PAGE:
Analyzing Predictors of Bullying Victimization With Routine Activity and Social Bond Perspectives


Bullying victimization in school settings is a serious problem in many countries including the United States. It has been associated with serious incidents of school violence as well as detrimental physical, psychological, emotional, and social consequences for its victims. Given its consequences, it is crucial to understand who is more likely to be targeted for bullying victimization. This study examines whether a number of important factors such as gender, physical and interactionist school security measures, and involvement in extracurricular activities influence an individual’s risk of bullying victimization from social bond and routine activity perspectives. The study employs the 2011 School Crime Supplement of the National Crime Victimization Survey to investigate the causes of bullying victimization. The results show that gender, interactionist school security measures, and extracurricular activities affect an individual’s likelihood of bullying victimization.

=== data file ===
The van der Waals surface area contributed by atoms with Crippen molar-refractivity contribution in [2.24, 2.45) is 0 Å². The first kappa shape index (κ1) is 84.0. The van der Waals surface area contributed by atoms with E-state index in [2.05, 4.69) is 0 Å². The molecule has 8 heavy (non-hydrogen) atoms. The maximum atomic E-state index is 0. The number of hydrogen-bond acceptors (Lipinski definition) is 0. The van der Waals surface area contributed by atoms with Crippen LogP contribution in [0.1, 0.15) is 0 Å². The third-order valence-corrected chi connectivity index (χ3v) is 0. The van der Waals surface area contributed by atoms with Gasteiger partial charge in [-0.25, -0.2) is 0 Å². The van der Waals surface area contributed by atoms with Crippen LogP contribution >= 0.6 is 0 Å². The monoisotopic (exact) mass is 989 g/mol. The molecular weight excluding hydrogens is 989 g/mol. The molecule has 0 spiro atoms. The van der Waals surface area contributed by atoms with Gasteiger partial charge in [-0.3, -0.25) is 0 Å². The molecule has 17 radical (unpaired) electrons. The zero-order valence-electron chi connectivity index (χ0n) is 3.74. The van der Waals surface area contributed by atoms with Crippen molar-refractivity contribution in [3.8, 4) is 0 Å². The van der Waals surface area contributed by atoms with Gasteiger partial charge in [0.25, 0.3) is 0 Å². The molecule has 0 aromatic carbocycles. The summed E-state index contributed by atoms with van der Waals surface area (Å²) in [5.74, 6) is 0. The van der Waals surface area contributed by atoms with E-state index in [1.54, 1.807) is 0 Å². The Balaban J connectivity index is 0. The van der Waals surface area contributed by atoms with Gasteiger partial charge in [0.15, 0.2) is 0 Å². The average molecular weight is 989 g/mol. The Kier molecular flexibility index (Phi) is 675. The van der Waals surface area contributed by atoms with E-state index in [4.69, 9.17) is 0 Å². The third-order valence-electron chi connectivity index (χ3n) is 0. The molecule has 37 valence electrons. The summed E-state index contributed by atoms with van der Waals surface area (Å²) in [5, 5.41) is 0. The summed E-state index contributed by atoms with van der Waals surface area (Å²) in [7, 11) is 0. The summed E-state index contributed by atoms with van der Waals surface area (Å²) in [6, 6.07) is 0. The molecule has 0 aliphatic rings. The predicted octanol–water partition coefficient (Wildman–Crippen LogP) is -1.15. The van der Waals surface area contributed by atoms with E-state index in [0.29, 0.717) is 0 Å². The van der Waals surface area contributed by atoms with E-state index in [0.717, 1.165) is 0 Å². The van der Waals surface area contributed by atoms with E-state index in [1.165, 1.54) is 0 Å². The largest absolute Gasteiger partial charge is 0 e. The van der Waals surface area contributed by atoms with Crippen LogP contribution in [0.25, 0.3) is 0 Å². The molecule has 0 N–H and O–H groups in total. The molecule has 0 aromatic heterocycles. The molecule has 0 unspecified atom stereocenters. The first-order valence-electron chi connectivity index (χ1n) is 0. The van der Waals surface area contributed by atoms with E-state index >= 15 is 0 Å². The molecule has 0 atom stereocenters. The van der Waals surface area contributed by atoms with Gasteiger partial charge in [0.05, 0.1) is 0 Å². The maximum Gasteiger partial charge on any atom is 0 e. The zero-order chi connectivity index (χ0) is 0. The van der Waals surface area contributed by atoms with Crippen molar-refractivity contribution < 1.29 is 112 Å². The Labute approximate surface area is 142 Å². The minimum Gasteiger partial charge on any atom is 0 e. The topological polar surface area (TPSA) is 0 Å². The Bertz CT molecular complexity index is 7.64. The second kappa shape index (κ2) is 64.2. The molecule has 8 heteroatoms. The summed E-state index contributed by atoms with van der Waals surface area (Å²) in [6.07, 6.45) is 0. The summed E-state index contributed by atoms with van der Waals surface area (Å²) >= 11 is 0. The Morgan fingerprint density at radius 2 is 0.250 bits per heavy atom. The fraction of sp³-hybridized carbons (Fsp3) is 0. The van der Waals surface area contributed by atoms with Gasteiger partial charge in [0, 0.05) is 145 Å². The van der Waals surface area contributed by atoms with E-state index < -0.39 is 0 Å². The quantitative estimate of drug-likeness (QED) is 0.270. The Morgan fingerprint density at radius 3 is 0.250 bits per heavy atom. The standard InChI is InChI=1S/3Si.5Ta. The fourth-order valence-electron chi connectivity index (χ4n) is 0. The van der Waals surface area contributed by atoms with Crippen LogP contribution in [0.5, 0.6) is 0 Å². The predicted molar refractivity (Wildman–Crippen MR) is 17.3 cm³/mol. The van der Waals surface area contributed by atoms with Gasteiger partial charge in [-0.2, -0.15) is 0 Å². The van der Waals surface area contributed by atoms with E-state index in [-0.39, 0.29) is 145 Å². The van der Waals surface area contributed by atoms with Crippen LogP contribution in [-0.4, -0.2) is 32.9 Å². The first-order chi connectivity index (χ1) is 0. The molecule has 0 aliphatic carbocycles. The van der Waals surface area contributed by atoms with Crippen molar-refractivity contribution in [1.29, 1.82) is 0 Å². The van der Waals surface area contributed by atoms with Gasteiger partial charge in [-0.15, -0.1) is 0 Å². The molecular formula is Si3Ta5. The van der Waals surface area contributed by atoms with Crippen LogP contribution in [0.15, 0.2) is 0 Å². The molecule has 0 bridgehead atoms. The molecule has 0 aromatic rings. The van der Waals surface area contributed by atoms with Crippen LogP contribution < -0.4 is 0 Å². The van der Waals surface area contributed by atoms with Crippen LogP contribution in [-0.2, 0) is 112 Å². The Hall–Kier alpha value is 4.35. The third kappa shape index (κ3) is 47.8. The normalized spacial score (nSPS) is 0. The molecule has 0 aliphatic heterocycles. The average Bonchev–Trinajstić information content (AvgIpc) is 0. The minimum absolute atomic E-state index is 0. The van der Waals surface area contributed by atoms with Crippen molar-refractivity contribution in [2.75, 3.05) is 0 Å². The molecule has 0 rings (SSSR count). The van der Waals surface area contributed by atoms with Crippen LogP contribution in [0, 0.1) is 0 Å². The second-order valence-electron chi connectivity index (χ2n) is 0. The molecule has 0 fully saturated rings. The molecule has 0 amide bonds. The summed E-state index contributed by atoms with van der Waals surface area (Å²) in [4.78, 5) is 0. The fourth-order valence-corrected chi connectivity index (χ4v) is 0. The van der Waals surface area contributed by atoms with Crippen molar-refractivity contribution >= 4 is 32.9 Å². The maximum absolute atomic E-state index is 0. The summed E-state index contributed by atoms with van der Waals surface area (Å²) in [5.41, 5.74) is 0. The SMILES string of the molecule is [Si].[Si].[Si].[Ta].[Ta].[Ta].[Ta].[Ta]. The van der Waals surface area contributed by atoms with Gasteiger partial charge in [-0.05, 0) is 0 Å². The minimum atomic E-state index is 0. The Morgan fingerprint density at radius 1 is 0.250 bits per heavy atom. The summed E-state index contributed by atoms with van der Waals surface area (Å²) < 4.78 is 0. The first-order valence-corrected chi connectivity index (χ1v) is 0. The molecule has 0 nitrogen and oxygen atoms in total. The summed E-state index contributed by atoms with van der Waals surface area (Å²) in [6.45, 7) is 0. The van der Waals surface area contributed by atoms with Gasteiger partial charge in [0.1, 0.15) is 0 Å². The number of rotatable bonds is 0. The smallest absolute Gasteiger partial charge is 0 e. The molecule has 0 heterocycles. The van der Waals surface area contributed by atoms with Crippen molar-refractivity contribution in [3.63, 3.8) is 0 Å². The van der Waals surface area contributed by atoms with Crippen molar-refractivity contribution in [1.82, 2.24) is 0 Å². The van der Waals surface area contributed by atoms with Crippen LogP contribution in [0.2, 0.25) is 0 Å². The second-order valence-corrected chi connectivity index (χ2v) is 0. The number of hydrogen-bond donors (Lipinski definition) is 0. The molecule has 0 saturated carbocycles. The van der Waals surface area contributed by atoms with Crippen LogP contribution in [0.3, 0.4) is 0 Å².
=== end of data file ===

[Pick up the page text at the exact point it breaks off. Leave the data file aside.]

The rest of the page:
Publication Title

Journal of Interpersonal Violence